I hope that the Government will look sympathetically at the principle behind this amendment, even though I have not quite got the technicality right. I beg to move.

Earl Russell: My Lords, in supporting the amendment, I would like to quote a passage from my grandfather's diary in 1864. He was standing as a parliamentary candidate in a by-election on behalf of the Leeds Radical Workingmen's Association. He said:

    "Either the working class have a separate interest from the rest of the community or they do not. If they do, the injustice of denying them the suffrage is greater than even Mr Bright has ever maintained it to be, and, if not, why so much fuss?".

I believe that a large number of issues come before a local authority in which people between 18 and 21 have interests that tend to be different from those of others. One might mention, for example, leisure facilities. In particular, there is an interest in late-night transport. I remember very vividly from the days when I was courting that she lived in Notting Hill and I lived in Hornsey. The issue of late-night transport was ever present.

I believe, therefore, that there is a separate interest. I have no idea of the views of Mr Bright, but I think that to deny them the right to be councillors is a greater injustice than even the Liberal Democrat youth and students have ever maintained it to be.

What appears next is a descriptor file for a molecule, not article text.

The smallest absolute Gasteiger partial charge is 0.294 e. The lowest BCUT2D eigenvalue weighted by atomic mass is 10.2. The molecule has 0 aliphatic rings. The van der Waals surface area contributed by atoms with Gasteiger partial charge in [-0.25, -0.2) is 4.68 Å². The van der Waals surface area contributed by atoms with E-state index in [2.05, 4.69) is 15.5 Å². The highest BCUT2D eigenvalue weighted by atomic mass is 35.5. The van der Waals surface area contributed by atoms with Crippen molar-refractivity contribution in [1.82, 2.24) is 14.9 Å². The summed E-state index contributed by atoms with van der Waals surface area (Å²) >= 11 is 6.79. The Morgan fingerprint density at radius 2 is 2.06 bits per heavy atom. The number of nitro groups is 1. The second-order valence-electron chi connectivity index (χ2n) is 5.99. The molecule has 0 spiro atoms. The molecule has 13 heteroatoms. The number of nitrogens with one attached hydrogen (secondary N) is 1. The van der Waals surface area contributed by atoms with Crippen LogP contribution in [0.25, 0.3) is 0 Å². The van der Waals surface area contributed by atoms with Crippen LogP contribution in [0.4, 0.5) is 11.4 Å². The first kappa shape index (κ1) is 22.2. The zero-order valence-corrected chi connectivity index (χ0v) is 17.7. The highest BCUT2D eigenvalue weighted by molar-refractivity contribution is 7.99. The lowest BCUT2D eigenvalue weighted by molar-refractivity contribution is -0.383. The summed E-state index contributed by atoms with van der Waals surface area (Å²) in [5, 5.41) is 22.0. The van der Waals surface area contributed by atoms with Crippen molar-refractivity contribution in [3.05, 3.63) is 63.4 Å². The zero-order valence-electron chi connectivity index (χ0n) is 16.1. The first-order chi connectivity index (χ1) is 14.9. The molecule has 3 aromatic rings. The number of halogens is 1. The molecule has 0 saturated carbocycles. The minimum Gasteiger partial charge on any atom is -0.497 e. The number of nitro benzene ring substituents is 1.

Lord Norton of Louth: My Lords, I support the amendment. I have indicated my support on previous occasions for lowering the qualifying age for candidature for public office. It is right that lowering to 18 the age at which one qualifies for election would bring the age into line with the voting age, but there is no reason why the two should be the same. In many countries they are not. My view is that if one lowers one age, one can make a greater case for lowering the qualifying age for public office. The reason is that lowering the voting age to 18 empowers 18 year-olds. When one provides for 18 year-olds to stand for office, one empowers the electorate. The choice available to the electorate is widened.

The important point is not about candidates—they may be immature or they may not be—but about electors deciding whether they want candidates to speak for them. That is the fundamental point. My view is that the matter should be widened as much as possible and then it is up to the electors. If the electorate want someone who is not good, it is entirely up to them. I can see no argument against widening the

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choice. Although 18 year-olds would be allowed to stand, they would have to go through a certain process before becoming candidates as it is not an open matter like using a vote. I believe that there is a very powerful argument for lowering the qualifying age for candidature for public office. I believe that that case is stronger than the case that was made for lowering the voting age to 18, which took place in 1969. I believe that this change is long overdue and I add my support to the amendment.